How Nottingham Forest Survived: The Four Tactical Phases of Their Season
Nottingham Forest needed a miracle to avoid relegation because, to be frank, they were never supposed to be in the Premier League in the first place. They certainly weren’t prepared for it.
When Steve Cooper was appointed manager in September 2021, Forest were bottom of the Championship after making their worst start to a season in 108 years. Supporters were bracing for relegation to League One. Promotion via the playoffs was such a shock to the system, Forest had to scramble to get a squad together.
Ten departures and 22 arrivals later (less the three players loaned straight out), nobody gave Cooper’s side a chance, and if you had told Forest fans back in August they would end the campaign with the second most injuries in the Premier League (45), even they might have said it was a step too far for Cooper.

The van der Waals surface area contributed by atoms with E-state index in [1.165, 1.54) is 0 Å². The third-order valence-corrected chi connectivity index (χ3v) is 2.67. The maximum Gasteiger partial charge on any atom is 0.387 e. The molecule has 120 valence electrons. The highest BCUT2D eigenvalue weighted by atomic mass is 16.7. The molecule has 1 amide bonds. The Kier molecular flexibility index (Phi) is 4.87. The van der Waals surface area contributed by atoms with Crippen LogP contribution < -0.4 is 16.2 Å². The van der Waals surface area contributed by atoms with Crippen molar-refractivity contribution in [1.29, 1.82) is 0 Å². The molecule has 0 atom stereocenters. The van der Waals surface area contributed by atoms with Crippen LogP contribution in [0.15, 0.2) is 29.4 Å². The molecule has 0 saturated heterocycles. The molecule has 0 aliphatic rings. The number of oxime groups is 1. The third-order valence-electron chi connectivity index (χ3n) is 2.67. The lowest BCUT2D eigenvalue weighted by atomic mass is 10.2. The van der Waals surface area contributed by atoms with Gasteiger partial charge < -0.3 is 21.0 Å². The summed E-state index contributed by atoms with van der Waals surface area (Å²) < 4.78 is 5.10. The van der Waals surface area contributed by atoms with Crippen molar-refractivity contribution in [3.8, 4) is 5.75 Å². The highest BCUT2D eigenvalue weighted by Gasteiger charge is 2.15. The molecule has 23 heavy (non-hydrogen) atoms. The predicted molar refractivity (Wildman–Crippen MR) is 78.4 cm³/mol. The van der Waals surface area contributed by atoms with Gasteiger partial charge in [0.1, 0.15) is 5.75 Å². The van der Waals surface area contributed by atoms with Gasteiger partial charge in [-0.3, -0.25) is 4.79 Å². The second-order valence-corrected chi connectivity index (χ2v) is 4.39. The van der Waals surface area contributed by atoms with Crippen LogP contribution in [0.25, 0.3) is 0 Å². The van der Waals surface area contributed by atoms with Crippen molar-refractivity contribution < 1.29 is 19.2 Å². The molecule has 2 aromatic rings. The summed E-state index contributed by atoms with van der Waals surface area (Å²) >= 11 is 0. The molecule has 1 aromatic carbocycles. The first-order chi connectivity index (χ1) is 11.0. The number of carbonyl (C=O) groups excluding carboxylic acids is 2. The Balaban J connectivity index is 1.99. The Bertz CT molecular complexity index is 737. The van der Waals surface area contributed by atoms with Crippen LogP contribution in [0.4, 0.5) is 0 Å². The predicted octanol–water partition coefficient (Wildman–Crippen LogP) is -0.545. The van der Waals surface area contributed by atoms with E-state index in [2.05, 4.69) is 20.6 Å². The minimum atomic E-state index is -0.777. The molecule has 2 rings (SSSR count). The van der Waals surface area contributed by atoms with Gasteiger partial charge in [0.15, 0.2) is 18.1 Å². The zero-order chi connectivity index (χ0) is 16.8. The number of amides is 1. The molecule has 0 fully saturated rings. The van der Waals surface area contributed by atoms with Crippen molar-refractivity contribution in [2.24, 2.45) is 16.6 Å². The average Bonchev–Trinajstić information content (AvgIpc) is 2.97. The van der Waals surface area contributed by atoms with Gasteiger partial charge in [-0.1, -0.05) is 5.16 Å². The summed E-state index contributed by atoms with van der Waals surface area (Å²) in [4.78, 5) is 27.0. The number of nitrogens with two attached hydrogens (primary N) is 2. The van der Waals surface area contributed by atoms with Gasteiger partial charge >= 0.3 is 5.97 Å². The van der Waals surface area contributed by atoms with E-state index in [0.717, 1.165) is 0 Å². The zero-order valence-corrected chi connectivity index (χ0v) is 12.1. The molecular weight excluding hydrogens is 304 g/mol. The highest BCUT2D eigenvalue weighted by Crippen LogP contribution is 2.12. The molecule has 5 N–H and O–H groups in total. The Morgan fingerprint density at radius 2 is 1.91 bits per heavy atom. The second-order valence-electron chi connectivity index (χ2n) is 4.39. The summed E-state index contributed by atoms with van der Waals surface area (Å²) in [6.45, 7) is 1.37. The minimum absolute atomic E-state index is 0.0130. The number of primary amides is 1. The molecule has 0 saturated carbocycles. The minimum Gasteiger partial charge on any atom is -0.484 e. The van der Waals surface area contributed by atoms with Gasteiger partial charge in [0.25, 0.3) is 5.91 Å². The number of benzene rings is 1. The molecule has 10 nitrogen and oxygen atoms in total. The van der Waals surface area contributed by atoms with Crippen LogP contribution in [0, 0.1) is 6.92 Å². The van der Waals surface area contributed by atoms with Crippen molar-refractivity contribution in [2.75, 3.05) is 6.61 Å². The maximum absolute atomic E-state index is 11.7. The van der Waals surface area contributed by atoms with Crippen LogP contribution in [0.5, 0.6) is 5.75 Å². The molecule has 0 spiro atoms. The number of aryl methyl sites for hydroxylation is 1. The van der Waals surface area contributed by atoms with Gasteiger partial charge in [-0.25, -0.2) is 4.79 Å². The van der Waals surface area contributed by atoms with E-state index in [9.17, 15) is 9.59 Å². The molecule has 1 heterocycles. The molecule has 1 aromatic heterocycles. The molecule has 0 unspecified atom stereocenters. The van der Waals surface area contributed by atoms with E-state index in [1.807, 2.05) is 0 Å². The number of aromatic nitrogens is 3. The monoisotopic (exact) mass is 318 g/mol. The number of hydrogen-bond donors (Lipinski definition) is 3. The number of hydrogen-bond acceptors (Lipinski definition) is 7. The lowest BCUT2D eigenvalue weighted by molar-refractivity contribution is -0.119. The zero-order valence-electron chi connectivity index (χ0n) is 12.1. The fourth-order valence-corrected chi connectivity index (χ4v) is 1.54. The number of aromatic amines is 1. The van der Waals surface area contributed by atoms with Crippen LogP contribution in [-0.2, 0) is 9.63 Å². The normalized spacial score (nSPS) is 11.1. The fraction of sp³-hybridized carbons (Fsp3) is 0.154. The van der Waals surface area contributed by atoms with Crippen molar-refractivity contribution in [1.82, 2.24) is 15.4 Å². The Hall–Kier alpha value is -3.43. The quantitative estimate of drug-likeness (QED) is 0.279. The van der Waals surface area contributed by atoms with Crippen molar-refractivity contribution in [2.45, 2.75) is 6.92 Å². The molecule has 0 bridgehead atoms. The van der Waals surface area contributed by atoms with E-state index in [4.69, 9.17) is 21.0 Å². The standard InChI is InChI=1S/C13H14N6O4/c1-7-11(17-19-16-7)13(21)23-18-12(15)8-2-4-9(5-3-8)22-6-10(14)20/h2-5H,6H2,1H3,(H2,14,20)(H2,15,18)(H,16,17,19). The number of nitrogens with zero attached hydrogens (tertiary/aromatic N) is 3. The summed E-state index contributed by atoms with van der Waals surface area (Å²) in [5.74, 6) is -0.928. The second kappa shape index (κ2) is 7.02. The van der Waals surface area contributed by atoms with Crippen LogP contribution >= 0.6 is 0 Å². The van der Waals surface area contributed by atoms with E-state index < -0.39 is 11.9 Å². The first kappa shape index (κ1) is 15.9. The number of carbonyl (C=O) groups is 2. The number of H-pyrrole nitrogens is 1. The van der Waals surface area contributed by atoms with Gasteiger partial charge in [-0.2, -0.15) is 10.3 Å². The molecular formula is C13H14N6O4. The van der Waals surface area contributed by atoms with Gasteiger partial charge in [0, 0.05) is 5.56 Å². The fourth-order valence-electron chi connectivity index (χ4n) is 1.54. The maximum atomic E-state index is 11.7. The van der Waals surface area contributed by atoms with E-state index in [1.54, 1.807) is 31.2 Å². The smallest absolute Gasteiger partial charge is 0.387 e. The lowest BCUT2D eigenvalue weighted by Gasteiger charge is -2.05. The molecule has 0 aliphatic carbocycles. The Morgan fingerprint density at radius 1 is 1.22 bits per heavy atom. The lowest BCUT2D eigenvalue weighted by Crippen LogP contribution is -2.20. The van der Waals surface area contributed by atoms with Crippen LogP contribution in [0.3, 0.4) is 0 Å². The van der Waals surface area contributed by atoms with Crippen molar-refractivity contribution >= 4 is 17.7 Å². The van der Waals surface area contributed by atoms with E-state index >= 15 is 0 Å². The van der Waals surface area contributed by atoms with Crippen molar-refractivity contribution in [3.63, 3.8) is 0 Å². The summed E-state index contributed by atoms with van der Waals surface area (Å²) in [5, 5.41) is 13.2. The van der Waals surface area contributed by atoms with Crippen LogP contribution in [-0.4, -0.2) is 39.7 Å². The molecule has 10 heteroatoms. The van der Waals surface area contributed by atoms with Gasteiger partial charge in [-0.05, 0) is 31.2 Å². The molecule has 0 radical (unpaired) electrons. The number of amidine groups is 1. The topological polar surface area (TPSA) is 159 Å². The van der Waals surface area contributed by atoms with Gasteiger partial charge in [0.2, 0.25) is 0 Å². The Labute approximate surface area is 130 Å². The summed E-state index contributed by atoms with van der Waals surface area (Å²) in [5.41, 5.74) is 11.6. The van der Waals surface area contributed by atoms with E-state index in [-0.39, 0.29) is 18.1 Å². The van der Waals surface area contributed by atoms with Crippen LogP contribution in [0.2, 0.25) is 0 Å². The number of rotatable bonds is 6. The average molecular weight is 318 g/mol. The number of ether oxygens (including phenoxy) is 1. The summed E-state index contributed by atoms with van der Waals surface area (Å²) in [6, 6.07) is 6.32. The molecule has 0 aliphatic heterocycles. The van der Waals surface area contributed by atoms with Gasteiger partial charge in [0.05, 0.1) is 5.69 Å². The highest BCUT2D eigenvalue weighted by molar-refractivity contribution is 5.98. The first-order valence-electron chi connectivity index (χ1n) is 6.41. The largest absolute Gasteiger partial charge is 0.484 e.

But Forest won 30 (of their 37) points at home, surviving with one game to spare thanks to a 1-0 victory against Arsenal that captured their season in miniature: defensive resilience, a raucous crowd, and a Morgan Gibbs-White masterclass.
How Cooper got there – how he clung onto his job, adapting his tactics just in time – can be broken down into four acts and four formations: the expansive but naïve 3-4-1-2; the move to a defensive back four; the narrowing 4-3-2-1 through a difficult winter; and the revival of a back three in spring.
Act 1: Continuity Doesn’t Work
Across their first seven Premier League matches of the season, Nottingham Forest played the same 3-4-3 or 3-4-1-2 that had served them so well in the Championship, complete with a more adventurous shape and attacking mentality.
Cooper had blown teams away in 2021-22 by pouring numbers forward, spreading across the pitch and taking the game to their opponents. Naturally, Forest couldn’t achieve quite the same levels in the Premier League – but they gave it a good go:
Results were poor. Aside from a fortunate 1-0 win over West Ham (who ‘won’ the xG 2.1-1.3) and a 1-1 draw with Everton, Forest lost every game, mainly because they were simply too open between the lines and in the transition.